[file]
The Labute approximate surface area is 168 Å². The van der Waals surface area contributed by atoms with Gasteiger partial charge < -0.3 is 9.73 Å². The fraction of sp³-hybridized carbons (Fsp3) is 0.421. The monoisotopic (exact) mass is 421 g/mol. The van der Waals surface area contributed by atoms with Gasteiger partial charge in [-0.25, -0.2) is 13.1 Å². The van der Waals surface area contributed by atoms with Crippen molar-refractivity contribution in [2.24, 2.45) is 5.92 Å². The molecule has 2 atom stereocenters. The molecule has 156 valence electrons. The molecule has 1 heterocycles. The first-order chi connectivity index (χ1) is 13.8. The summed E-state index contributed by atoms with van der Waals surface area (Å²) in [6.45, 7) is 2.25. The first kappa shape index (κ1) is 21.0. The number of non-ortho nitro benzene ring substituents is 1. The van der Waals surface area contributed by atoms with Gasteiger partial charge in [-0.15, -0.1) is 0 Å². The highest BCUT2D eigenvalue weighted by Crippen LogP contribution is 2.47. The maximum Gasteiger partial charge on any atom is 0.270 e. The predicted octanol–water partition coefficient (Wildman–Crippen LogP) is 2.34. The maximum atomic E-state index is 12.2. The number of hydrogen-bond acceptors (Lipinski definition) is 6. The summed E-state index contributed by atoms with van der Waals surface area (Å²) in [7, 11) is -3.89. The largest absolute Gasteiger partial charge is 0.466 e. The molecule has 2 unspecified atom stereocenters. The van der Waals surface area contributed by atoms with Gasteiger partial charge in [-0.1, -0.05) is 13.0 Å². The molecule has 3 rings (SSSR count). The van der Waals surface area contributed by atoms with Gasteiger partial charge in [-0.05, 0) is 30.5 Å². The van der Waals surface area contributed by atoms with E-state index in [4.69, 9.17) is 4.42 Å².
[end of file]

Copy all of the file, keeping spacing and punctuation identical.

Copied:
The Labute approximate surface area is 168 Å². The van der Waals surface area contributed by atoms with Gasteiger partial charge < -0.3 is 9.73 Å². The fraction of sp³-hybridized carbons (Fsp3) is 0.421. The monoisotopic (exact) mass is 421 g/mol. The van der Waals surface area contributed by atoms with Gasteiger partial charge in [-0.25, -0.2) is 13.1 Å². The van der Waals surface area contributed by atoms with Crippen molar-refractivity contribution in [2.24, 2.45) is 5.92 Å². The molecule has 2 atom stereocenters. The molecule has 156 valence electrons. The molecule has 1 heterocycles. The first-order chi connectivity index (χ1) is 13.8. The summed E-state index contributed by atoms with van der Waals surface area (Å²) in [6.45, 7) is 2.25. The first kappa shape index (κ1) is 21.0. The number of non-ortho nitro benzene ring substituents is 1. The van der Waals surface area contributed by atoms with Gasteiger partial charge in [-0.15, -0.1) is 0 Å². The highest BCUT2D eigenvalue weighted by Crippen LogP contribution is 2.47. The maximum Gasteiger partial charge on any atom is 0.270 e. The predicted octanol–water partition coefficient (Wildman–Crippen LogP) is 2.34. The maximum atomic E-state index is 12.2. The number of hydrogen-bond acceptors (Lipinski definition) is 6. The summed E-state index contributed by atoms with van der Waals surface area (Å²) in [7, 11) is -3.89. The largest absolute Gasteiger partial charge is 0.466 e. The molecule has 2 unspecified atom stereocenters. The van der Waals surface area contributed by atoms with Gasteiger partial charge in [-0.1, -0.05) is 13.0 Å². The molecule has 3 rings (SSSR count). The van der Waals surface area contributed by atoms with Gasteiger partial charge in [-0.05, 0) is 30.5 Å². The van der Waals surface area contributed by atoms with E-state index in [4.69, 9.17) is 4.42 Å².